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Mosquito Awareness Week: Culex Mosquito

Nation Online

Mosquito Awareness Week: Culex Mosquito

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The Culex mosquito is one of three found in Barbados, along with the Anopheles and Aedes Aegypti.

It is brownish/grey in colour and is active between 6 p.m. and 7 a.m. because it does not like light.

There are two strains of culex – the culex quinquefasciatis and the culex pipiens.

In water, the larvae are at a 45 degree angle because they breathe through a siphon tube. Since this is bent, the larvae must be positioned at an angle to get air when they come to the surface.

Culex mosquitoes breeds in any type of water.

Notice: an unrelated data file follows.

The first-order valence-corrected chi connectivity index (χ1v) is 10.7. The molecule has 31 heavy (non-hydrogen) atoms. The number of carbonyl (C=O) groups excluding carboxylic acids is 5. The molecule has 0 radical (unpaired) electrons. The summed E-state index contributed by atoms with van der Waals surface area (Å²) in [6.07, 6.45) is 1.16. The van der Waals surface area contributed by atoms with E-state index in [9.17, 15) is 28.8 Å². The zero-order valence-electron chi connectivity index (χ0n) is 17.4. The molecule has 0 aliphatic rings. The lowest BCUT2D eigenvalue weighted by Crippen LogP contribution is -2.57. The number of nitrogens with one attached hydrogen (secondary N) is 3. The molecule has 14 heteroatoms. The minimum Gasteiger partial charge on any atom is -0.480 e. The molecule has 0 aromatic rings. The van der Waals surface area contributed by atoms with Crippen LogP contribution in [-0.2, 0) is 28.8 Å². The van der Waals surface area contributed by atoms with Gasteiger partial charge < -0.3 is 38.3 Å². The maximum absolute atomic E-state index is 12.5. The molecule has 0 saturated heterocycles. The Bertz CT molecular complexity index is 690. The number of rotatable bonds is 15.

Read about the Aedes Aegypti Mosquito.

Read about the Anopheles Mosquito.

See below for some of the diseases the Culex mosquito spreads.


The Culex is responsible for the spread of several diseases.

Elephantiasis is caused by a swelling of the lymph nodes in the feet, arm, neck and testicles.

The West Nile Virus is spread after the mosquito bites an infected bird like an egret, macaw or parrot.

Filariasis is another disease spread by the culex mosquito. Larvae from roundworms, which are in the blood of the infected host, are taken up by mosquitoes. The roundworm larvae can be spread through the bite. Lymphatic filariasis is similar to elephantiasis in that it infects the lymph nodes. Other forms affect the eyes and can cause river blindness.

Equine encephalitis is spread when a mosquito has bitten an infected horse. It affects the brain. (Nation Online)